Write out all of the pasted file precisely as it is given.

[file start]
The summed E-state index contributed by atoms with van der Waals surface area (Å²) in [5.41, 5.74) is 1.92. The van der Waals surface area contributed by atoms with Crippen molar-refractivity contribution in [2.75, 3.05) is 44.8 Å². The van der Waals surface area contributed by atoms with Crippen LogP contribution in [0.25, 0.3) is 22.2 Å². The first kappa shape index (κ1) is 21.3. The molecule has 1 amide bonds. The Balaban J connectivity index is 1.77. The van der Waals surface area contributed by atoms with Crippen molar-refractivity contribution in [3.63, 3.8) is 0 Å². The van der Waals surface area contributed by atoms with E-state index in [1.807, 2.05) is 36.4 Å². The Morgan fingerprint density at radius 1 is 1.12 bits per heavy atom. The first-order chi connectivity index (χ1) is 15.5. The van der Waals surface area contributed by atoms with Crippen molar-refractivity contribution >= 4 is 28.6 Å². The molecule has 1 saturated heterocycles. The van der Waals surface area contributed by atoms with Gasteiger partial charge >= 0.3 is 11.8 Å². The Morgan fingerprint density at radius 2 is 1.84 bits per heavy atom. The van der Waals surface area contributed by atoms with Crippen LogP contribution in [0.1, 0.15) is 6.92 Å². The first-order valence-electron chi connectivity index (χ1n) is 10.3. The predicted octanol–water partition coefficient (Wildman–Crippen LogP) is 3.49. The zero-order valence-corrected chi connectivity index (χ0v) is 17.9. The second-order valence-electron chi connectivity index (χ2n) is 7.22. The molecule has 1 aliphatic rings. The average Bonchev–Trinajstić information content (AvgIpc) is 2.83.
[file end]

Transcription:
The summed E-state index contributed by atoms with van der Waals surface area (Å²) in [5.41, 5.74) is 1.92. The van der Waals surface area contributed by atoms with Crippen molar-refractivity contribution in [2.75, 3.05) is 44.8 Å². The van der Waals surface area contributed by atoms with Crippen LogP contribution in [0.25, 0.3) is 22.2 Å². The first kappa shape index (κ1) is 21.3. The molecule has 1 amide bonds. The Balaban J connectivity index is 1.77. The van der Waals surface area contributed by atoms with Crippen molar-refractivity contribution in [3.63, 3.8) is 0 Å². The van der Waals surface area contributed by atoms with E-state index in [1.807, 2.05) is 36.4 Å². The Morgan fingerprint density at radius 1 is 1.12 bits per heavy atom. The first-order chi connectivity index (χ1) is 15.5. The van der Waals surface area contributed by atoms with Crippen molar-refractivity contribution >= 4 is 28.6 Å². The molecule has 1 saturated heterocycles. The van der Waals surface area contributed by atoms with Gasteiger partial charge >= 0.3 is 11.8 Å². The Morgan fingerprint density at radius 2 is 1.84 bits per heavy atom. The van der Waals surface area contributed by atoms with Crippen LogP contribution in [0.1, 0.15) is 6.92 Å². The first-order valence-electron chi connectivity index (χ1n) is 10.3. The predicted octanol–water partition coefficient (Wildman–Crippen LogP) is 3.49. The zero-order valence-corrected chi connectivity index (χ0v) is 17.9. The second-order valence-electron chi connectivity index (χ2n) is 7.22. The molecule has 1 aliphatic rings. The average Bonchev–Trinajstić information content (AvgIpc) is 2.83.